Snakes do not sting , Snakes bite.
Snakes have no urinary bladder.
Snakes have sebaceous glands known as the Harderian or Harder's gland. This gland is associated with the eye and secretes an oily fluid that serves to lubricate the nictitating membrane.
In secretions of the Harder's gland contribute to saliva, thus facilitating lubrication of captured prey before swallowing.
The heart of the snake is three chambered.
The left lobe of the lungs is smaller than the right or is altogether absent.
As a snake moves, it flicks its forked tongue rapidly in and out . It is actually picking up chemical particles from the air and the ground. When the snake withdraws its tongue, it passes these particles from the air into a "smelling" organ called the Jacobson's organ.
Before the snake sheds its skin, the eyes appear milky. This is because the dead skin is separated from the living skin underneath it. Snakes shed their skin in one piece. The skin starts to peel off the head, it then turns inside out until the skin is completely separated form the rest of the snake.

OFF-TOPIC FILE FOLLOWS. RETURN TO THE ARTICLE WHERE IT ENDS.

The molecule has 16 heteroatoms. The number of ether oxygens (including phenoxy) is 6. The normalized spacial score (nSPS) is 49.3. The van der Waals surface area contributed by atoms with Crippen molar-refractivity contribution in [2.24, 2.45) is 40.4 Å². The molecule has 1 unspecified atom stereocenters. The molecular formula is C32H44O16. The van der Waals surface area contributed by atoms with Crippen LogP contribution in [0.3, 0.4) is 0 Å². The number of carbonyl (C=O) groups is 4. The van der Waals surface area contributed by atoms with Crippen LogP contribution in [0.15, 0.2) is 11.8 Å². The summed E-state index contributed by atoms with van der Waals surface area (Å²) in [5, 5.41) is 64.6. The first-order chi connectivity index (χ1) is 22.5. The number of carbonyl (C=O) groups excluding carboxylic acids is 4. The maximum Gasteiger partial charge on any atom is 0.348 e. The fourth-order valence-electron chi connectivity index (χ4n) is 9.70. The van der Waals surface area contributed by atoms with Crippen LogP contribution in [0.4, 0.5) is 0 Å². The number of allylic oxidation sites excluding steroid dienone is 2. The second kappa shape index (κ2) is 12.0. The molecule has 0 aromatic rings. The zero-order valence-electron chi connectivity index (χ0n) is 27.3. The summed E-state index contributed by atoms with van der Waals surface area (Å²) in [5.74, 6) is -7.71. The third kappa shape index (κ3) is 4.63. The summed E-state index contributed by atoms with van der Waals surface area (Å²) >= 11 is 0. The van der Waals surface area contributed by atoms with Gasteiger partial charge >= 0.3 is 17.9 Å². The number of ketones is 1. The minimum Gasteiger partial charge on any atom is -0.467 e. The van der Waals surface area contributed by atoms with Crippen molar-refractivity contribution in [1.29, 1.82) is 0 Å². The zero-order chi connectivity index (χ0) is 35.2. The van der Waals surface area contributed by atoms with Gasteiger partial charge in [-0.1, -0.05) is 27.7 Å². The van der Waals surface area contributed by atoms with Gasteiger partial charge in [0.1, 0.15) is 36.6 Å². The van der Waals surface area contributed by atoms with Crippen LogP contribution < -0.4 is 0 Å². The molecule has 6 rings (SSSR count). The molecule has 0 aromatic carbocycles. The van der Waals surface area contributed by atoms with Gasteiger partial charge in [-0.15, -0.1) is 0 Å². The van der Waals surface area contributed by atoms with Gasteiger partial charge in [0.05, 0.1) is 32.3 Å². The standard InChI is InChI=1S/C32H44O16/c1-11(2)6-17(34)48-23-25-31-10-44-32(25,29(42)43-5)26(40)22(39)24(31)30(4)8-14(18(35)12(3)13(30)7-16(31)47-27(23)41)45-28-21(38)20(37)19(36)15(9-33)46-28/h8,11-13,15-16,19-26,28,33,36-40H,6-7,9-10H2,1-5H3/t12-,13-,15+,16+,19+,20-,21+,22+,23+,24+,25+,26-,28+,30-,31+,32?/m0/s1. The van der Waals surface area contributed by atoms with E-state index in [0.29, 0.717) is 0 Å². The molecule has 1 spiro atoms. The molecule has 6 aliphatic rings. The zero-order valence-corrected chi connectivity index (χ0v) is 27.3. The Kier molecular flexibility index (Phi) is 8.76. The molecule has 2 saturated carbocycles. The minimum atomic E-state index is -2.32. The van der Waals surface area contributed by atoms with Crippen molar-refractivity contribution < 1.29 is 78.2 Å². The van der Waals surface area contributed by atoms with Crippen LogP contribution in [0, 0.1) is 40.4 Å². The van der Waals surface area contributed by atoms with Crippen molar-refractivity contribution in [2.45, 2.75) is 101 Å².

Lacking teeth, snakes must swallow their meal whole, and since the dinner is often several times the girth of the dinner, the snakes must make some allowances for the victims different sizes, snakes have an unusual design of their jaws, allowing them to swallow huge prey.
Constrictive snakes wind themselves around the prey tightening their coils until their prey no longer breathes.
SNAKES move in (4) Four ways:-
CONCERTINA - The Snake bunches it's body up, gripping the ground under its head. it then throws its head forward gripping with it's tail.
SERPENTINE - The Snake throws its body into sideways waves, pressing against bumps and stones in the ground.
SIDE-WINDING - A few snakes use this method for moving over sand. The Snake rapidly pushes its body to the side and gradually moves forward as he pushes itself.
TRACTION - Some snakes crawl in a straight line. They use the broad scales on the underside to drag themselves along.